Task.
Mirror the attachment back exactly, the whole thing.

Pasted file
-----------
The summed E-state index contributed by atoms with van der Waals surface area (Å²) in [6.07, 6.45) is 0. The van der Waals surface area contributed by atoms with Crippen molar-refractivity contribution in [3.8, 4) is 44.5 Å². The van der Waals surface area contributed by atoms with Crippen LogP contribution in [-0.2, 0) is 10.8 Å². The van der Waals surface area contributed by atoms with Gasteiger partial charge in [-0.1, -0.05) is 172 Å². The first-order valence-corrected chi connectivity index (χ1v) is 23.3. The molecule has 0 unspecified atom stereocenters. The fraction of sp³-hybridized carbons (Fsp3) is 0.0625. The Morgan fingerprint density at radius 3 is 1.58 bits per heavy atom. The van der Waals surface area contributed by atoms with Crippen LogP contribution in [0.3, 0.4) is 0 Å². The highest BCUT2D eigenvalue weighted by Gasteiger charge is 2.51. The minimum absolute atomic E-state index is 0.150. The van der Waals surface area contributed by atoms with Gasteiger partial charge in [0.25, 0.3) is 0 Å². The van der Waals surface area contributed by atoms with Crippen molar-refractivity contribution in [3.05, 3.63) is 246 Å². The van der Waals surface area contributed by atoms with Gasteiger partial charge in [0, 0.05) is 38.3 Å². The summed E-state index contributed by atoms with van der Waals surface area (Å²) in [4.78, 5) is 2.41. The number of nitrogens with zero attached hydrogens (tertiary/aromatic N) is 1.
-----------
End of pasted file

The summed E-state index contributed by atoms with van der Waals surface area (Å²) in [6.07, 6.45) is 0. The van der Waals surface area contributed by atoms with Crippen molar-refractivity contribution in [3.8, 4) is 44.5 Å². The van der Waals surface area contributed by atoms with Crippen LogP contribution in [-0.2, 0) is 10.8 Å². The van der Waals surface area contributed by atoms with Gasteiger partial charge in [-0.1, -0.05) is 172 Å². The first-order valence-corrected chi connectivity index (χ1v) is 23.3. The molecule has 0 unspecified atom stereocenters. The fraction of sp³-hybridized carbons (Fsp3) is 0.0625. The Morgan fingerprint density at radius 3 is 1.58 bits per heavy atom. The van der Waals surface area contributed by atoms with Crippen LogP contribution in [0.3, 0.4) is 0 Å². The highest BCUT2D eigenvalue weighted by Gasteiger charge is 2.51. The minimum absolute atomic E-state index is 0.150. The van der Waals surface area contributed by atoms with Gasteiger partial charge in [0.25, 0.3) is 0 Å². The van der Waals surface area contributed by atoms with Crippen molar-refractivity contribution in [3.05, 3.63) is 246 Å². The van der Waals surface area contributed by atoms with Gasteiger partial charge in [0, 0.05) is 38.3 Å². The summed E-state index contributed by atoms with van der Waals surface area (Å²) in [4.78, 5) is 2.41. The number of nitrogens with zero attached hydrogens (tertiary/aromatic N) is 1.